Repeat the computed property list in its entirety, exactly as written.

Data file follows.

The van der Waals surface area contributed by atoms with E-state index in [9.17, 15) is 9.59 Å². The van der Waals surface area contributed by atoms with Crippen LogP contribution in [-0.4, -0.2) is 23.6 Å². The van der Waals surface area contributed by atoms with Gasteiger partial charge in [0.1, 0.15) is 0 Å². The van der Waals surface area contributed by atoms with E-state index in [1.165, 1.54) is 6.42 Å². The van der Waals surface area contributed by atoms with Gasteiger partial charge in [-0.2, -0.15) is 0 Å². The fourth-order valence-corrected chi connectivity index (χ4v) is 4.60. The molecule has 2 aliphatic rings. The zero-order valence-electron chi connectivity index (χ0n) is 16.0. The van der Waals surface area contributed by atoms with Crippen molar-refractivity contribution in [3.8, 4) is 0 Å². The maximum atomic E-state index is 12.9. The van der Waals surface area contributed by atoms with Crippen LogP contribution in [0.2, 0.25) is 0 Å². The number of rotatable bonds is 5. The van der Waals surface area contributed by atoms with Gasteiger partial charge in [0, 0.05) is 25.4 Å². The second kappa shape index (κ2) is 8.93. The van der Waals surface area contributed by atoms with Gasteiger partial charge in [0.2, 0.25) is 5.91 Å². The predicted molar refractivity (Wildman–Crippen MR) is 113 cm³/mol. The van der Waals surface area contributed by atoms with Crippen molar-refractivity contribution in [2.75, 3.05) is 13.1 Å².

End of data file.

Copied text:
The van der Waals surface area contributed by atoms with E-state index in [9.17, 15) is 9.59 Å². The van der Waals surface area contributed by atoms with Crippen LogP contribution in [-0.4, -0.2) is 23.6 Å². The van der Waals surface area contributed by atoms with Gasteiger partial charge in [0.1, 0.15) is 0 Å². The van der Waals surface area contributed by atoms with E-state index in [1.165, 1.54) is 6.42 Å². The van der Waals surface area contributed by atoms with Gasteiger partial charge in [-0.2, -0.15) is 0 Å². The fourth-order valence-corrected chi connectivity index (χ4v) is 4.60. The molecule has 2 aliphatic rings. The zero-order valence-electron chi connectivity index (χ0n) is 16.0. The van der Waals surface area contributed by atoms with Crippen molar-refractivity contribution in [3.8, 4) is 0 Å². The maximum atomic E-state index is 12.9. The van der Waals surface area contributed by atoms with Crippen LogP contribution in [0.2, 0.25) is 0 Å². The number of rotatable bonds is 5. The van der Waals surface area contributed by atoms with Gasteiger partial charge in [0, 0.05) is 25.4 Å². The second kappa shape index (κ2) is 8.93. The van der Waals surface area contributed by atoms with Gasteiger partial charge in [0.2, 0.25) is 5.91 Å². The predicted molar refractivity (Wildman–Crippen MR) is 113 cm³/mol. The van der Waals surface area contributed by atoms with Crippen molar-refractivity contribution in [2.75, 3.05) is 13.1 Å².